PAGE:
For each particular motor M that may be associated with processing apparatus MLUE on its installation, the predetermined level of nominal operating current NS or the predetermined level differentiating an overload condition from a network disturbance will vary with the size and operating characteristics of the motor. Furthermore, the stress parameter measured may vary in relation to the choice of stress parameter sensor 5 and its connection to motor M. In any particular situation, however, these predetermined levels and choice of stress parameter will be relatively fixed criteria data in data memory DS. However, as earlier explained, the criteria data may be externally changed, for example, if it is desired to connect motor stress sensor 5 differently or replace it with a sensor for sensing a different type of motor operating data related to motor stress besides motor current.
If in the course of time, the collected operating and time data D threaten to exhaust the capacity of the data memory DS of the apparatus MLUE, such that either no further data can be received or valuable stored data will be written-over without being read out, one or more data collections D, particularly starting with the oldest collected data, can be compressed in one or more stages. One way to achieve such compression is to process the data into statistical values, that is means, modes, nominal values, peak values and such. Alternatively, in a first stage of data compression, for example, individually stored data regarding motor ON/OFF switching events (see FIG. 3, data collection D, lines 4 and 9 to 15) can be erased (see data set d1) if the summary data stored in the month and year field under MMYY storing the fact that four ON/OFF switching actions and detail data regarding the two overload conditions which occurred during the particular month is sufficient for statistical purposes with respect to the month and year under consideration in view of the motor's possibly long past. In the next data compression stage, the particular data regarding the two overload cases UB can be erased from data-collection d1 upon its removal to data collection d2 if not particularly required. Referring to FIG. 3 there is also shown that after the first or second data compression stages that, since the motor ON/OFF or overload data is no longer required to be stored it can be immediately erased or gradually written over. It is assumed, in the second data compression stage, that for that particular month and year, the recordation of the occurrence of two overload conditions is sufficient for statistical purposes without preserving the particular time or the magnitude of each overload condition. The effectiveness of this data compression can be judged from the fact that through such data compression a 40-kilobyte memory would be estimated to be sufficient for storing more than 6000 months of data, corresponding to 500 years.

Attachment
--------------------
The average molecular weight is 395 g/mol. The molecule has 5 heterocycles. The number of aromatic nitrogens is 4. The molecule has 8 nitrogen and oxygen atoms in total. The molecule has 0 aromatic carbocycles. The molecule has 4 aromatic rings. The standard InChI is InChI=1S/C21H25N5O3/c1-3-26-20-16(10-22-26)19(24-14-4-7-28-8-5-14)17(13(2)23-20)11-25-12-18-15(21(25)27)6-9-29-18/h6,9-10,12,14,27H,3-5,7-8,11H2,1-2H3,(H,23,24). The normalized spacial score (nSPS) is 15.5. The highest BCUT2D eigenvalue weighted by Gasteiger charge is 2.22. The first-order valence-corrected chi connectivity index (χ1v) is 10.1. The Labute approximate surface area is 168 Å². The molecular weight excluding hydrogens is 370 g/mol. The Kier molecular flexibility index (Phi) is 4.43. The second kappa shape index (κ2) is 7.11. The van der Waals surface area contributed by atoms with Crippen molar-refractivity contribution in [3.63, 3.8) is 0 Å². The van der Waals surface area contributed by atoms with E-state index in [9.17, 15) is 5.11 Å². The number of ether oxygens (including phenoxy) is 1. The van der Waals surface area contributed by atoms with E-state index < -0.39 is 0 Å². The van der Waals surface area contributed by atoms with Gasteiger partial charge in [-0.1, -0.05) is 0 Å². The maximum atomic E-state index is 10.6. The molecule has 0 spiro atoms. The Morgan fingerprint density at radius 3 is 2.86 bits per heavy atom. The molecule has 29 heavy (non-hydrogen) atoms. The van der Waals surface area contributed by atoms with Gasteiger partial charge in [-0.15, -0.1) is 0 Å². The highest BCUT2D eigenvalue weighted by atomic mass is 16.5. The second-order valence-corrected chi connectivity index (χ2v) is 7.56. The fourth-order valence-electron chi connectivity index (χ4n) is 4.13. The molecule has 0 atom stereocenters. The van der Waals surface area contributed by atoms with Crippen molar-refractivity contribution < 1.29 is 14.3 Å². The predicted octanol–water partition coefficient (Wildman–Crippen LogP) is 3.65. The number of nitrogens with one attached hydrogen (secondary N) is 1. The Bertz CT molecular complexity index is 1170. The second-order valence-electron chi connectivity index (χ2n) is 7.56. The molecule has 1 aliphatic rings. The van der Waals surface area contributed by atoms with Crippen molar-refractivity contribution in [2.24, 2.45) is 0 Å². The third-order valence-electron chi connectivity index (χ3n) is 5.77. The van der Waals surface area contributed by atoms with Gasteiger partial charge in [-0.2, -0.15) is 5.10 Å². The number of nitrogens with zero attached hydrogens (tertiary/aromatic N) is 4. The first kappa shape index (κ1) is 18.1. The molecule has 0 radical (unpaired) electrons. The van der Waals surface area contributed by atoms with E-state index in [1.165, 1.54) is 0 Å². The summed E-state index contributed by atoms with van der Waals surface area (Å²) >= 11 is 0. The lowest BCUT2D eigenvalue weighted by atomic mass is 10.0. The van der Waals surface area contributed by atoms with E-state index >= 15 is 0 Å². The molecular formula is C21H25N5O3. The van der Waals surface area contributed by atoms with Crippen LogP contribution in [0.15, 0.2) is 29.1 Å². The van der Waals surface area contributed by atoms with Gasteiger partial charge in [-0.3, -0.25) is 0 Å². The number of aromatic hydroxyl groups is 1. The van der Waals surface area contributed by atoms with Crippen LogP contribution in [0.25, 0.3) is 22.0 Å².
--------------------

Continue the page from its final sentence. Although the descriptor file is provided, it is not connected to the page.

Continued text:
Referring to FIGS. 4A and 4B, there is shown one algorithm in flowchart form for the present invention. In particular, FIG. 4A relates to a motor ON/OFF subroutine while FIG. 4B relates to an OVERLOAD condition subroutine.
Referring first to FIG. 4A, the ON/OFF routine is entered when power is supplied either by the power supply EV or by way of interface SS and after the processing unit CPU has been initialized at box 10. At box 11, the absolute time is collected from real time clock EZU. Referring to FIG. 3, the month and year data are stored in data collection D at line 1.